The darkest days of the pandemic are on us. The deadliest December, predicted months ago by epidemiologists and modelers, is, mathematically and relentlessly, now here.

We’ve had plenty of time to get ready for this “last wave” of the pandemic (hopefully it’s the last big one). So it’s beyond maddening that both national and state leaders are flailing to provide much of any immediate economic relief, let alone a vision for how we’re going to dig out when it’s done.

A Seattle reader, Jack Martin, was cast back to another bleak, deadly time.

“If the University of Washington Institute for Health Metrics projections are even close to right, we’re looking at the loss of as many Americans to the coronavirus as were killed in World War II,” he wrote. “We should have been mobilized for a national struggle on the scale of a war last spring.”

But Martin also brought up something I’ve been feeling for months now. At the risk of sounding like a black-and-white movie, we need more than just stimulus. We need a mission – a cause. In 2021 and later, we’re going to need to rebuild vast parts of people’s economic lives.

“Is there something we can learn from past efforts to finance a collective struggle, against a deadly foe?” Martin wrote.


“Should Washington issue war bonds?”

War bonds were once a popular way for the federal government to raise money for the military. They’d sell debt directly to the public, giving people a stake in the effort and the government immediate cash for its emergency needs, to be paid off later.

It turns out there’s an idea floating around at the state capital in Olympia that’s sort of similar to this, called a “recovery bond.”

“We’re operating from the premise that the feds are not coming to our rescue,” state Sen. Liz Lovelett, D-Anacortes, told me. “So what can we create here, in Washington, that can be our own economic rebuilding effort?”

Lovelett and some other Democrats, along with the green group Carbon Washington, have come up with an idea to sell bonds to pay for a slew of infrastructure projects that could start up right away. It would jump-start local economies as well as “green” up the state.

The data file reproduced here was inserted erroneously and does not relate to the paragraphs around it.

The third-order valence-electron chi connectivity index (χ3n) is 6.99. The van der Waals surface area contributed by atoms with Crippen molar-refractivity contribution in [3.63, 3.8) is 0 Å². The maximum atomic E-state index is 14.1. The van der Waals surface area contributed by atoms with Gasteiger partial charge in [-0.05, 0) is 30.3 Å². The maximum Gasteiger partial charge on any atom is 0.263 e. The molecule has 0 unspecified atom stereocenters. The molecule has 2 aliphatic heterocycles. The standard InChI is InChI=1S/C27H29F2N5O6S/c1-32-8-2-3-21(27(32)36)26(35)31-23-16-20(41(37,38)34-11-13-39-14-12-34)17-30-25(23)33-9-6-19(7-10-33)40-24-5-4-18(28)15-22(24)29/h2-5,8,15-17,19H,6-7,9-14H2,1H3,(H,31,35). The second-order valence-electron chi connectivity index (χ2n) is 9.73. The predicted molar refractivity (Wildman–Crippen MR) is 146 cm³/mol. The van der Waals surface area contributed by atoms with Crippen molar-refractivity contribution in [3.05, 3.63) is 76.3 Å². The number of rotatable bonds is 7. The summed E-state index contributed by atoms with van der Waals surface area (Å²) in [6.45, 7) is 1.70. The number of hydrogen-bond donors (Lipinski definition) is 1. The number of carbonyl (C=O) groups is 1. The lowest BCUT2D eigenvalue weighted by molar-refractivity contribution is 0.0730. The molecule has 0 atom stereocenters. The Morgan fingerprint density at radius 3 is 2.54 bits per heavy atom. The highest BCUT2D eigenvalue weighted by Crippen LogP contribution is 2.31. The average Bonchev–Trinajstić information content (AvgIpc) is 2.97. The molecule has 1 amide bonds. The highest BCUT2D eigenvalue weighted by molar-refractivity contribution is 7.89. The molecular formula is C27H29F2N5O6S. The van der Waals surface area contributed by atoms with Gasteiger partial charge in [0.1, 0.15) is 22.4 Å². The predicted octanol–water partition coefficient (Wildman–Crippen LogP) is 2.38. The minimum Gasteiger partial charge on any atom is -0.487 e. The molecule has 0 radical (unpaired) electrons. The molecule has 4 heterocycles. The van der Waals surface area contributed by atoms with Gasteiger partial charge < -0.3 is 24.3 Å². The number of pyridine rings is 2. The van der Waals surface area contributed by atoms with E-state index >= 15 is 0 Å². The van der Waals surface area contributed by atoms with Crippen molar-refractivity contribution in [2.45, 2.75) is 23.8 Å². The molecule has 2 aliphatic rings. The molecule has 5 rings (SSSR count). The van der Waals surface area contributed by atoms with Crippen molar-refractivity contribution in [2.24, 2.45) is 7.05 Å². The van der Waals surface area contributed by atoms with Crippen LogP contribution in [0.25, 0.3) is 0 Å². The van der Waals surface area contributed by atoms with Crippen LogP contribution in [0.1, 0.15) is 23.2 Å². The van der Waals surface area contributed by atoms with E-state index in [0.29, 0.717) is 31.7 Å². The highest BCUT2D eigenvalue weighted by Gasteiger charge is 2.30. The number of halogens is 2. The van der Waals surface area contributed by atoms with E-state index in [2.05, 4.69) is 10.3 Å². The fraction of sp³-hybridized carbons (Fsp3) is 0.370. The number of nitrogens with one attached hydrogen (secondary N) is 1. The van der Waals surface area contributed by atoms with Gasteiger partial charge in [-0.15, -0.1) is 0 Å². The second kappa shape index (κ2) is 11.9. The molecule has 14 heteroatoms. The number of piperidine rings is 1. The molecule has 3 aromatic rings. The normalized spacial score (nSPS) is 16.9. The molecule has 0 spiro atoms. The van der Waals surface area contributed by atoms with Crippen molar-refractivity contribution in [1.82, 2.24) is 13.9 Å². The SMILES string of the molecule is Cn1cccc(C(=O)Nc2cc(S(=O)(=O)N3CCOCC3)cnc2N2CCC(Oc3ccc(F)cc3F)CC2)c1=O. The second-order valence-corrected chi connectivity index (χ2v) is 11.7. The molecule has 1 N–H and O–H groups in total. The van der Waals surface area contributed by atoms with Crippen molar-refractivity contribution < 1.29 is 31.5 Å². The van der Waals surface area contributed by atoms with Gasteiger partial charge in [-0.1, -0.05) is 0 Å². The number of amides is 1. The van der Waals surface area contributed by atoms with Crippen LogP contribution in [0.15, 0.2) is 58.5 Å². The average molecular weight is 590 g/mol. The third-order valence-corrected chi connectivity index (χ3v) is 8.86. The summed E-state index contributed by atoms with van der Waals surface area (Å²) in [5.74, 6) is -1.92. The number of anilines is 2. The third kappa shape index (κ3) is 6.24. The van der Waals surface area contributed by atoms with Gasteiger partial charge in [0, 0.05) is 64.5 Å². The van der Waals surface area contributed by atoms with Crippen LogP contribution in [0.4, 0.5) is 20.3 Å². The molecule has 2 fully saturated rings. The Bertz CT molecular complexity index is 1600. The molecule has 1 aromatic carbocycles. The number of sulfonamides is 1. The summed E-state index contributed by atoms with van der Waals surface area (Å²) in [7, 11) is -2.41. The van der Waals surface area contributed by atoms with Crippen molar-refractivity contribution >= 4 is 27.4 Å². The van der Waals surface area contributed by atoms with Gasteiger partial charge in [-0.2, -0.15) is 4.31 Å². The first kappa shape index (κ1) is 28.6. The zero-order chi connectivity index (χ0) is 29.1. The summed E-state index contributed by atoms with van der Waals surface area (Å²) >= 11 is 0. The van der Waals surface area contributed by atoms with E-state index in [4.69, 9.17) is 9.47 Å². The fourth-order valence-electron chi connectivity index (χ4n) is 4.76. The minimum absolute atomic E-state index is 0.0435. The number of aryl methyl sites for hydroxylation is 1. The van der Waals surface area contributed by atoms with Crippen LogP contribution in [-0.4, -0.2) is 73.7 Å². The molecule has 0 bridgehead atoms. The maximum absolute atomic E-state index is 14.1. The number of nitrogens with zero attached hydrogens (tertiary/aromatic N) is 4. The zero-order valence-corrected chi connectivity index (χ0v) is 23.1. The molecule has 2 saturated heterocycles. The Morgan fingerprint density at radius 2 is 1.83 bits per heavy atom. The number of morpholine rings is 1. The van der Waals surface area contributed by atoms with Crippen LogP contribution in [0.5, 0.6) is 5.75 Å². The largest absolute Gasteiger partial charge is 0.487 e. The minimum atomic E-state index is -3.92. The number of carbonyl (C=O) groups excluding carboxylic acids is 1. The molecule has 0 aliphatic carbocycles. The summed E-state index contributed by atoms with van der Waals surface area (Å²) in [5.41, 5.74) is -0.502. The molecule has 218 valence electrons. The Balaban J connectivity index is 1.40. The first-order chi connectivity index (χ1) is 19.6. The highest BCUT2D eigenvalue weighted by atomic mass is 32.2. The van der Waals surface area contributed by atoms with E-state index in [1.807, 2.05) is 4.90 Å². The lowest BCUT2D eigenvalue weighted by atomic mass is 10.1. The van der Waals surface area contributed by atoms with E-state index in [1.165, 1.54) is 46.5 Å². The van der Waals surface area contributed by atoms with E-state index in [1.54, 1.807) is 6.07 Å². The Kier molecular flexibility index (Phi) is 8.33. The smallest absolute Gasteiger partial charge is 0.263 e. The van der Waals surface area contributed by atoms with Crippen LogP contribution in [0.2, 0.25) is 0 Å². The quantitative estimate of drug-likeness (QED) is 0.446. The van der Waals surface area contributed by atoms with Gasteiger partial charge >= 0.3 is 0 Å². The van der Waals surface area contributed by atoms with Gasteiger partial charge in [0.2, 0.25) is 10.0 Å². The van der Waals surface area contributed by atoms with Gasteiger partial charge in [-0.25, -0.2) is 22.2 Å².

Examples she gave include installing municipal broadband in far-flung communities so they can capitalize on the shift to more work-from-home jobs, converting the state ferries to electric hybrids, and forest projects such as thinning and replanting, to blunt the rising threat of wildfires.

By next summer, there will be tens if not hundreds of thousands of Washington residents who haven’t worked much in a year and just need a job. We could sell recovery bonds and pay for a modern version of the Depression-era Civilian Conservation Corps, which built parks, trails, roads and bridges that are still around today.


Or how about this: I’ve noticed Republicans are all about tree-planting these days. A group of U.S. House Republicans, along with outgoing President Donald Trump, have signed on to the “Trillion Trees” initiative, which has a goal of planting our way out of global warming. This has been dismissed as a green gimmick – and maybe it is. But we need more trees anyway, so why not sell recovery bonds here and then hire out-of-work folks for $20 an hour to plant, say, 10 million trees next summer in Washington state?

Turn the dark days green, in more ways than one.

The controversial part of all this is that these recovery bonds, unlike the war bonds of old, need a dedicated revenue stream to pay them off. So in Lovelett’s plan, that money would come from the dreaded “carbon tax” – a new tax on gasoline and natural gas.  I say dreaded not because it’s a bad premise to tax polluting carbon, but because state voters have rejected a similar tax twice in recent years.

Lovelett’s draft proposal, for a carbon tax of $25 per metric ton, translates to about 22 cents more per gallon of gasoline.

She says she’s been discussing it with the state’s big oil refineries, which are located in or near her Anacortes district and which poured millions into defeating a carbon tax here in 2018. But BP, which has a refinery near Bellingham at Cherry Point, has been more open of late to carbon-pricing schemes. The plan also includes rebates for lower-income people who struggle to pay the taxes.

If a carbon tax doesn’t work, though, it seems to me recovery bonds could be financed other ways, such as a levy on the biggest winners of the pandemic economy, namely high tech.

“It isn’t too late to mobilize our state and help employees and businesses get through until the vaccines arrive,” summed up Martin, the guy who has been thinking about how we built our way out once before.

I also said this about building tiny houses for the homeless – that we need some project to rally around in Seattle, a collective action, to help spark us out of the pandemic doldrums. We desperately need one statewide, too. The days are about to get darker, but there is a glimmer of light visible at the end. We’ve got to figure out ways to start moving toward it.